Suehiro Jurisprudence and John R. Commons: Path Divergence in Japanese & U.S. Industrial Relations

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This is a comparative history study at the interface of industrial / employment relations and stakeholder theory. The focus concerns decades of post-World War II Japanese and U.S. path dependent national divergence from common labor legislation enactments separated by only 15 years: 1933-38 and 1945-49. The extent of contemporary divergence is first captured by recent statistics on key employment factors. The steps of institutionalization for what is now recognized as Japan’s “lifetime employment” system, presented in terms of the legal jurisprudence of Suehiro Izutaro (Suehiro jurisprudence or Suehiro hōgaku) document a dramatic, fascinating historical parting of two nations due to Japanese deep appreciation of the labor law and institutional economics research legacy of John R. Commons, the father of U.S. industrial relations. Understanding this common, shared source opens industrial relations and stakeholder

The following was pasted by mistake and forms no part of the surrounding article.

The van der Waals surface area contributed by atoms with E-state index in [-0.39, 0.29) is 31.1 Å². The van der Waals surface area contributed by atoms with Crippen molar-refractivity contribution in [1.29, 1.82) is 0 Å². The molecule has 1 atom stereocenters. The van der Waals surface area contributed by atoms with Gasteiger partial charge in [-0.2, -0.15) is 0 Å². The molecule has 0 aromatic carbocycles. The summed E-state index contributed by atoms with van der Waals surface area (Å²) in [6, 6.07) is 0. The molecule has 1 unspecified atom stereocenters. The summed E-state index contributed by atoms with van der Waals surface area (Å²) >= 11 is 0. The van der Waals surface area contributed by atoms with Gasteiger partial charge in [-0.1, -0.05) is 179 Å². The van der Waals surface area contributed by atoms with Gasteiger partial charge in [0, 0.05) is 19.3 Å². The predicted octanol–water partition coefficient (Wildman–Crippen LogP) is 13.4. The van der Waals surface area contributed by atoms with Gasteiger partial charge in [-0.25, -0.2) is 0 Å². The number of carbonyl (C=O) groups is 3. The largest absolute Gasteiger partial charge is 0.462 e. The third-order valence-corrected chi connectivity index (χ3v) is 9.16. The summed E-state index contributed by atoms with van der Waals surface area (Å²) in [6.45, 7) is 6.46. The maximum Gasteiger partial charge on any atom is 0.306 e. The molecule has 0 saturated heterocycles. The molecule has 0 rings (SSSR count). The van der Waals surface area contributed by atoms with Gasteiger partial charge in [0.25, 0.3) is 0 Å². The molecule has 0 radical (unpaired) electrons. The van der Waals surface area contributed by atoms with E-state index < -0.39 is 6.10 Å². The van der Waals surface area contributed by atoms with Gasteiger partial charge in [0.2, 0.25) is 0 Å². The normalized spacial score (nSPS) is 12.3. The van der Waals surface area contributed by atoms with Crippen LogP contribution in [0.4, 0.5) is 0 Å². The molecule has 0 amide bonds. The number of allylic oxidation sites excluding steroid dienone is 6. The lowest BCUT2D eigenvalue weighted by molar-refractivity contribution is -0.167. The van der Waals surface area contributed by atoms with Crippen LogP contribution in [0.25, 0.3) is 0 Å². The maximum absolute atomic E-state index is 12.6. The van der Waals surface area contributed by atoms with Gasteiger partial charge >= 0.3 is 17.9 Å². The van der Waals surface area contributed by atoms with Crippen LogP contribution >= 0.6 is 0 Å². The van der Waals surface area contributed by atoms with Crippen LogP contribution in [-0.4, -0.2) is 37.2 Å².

theory to a potentially rich, nearly quasi-experimental design inquiry into a discourse of judicial justness in labor law. Implications include testable hypotheses concerning the root cause of U.S. executive compensation excesses and remediation steps for the stakeholder theory ‘gap’ between theorists in the U.S. and the more institutionally comprehensive approach of E.U.-sourced political economy research.
Original languageEnglish
Publication date2017
Number of pages40
Publication statusPublished - 2017
EventThe Irish Jurisprudence Society Seminar Series - Trinity College, Dublin, Ireland
Duration: 14 Dec 201714 Dec 2017


SeminarThe Irish Jurisprudence Society Seminar Series
LocationTrinity College

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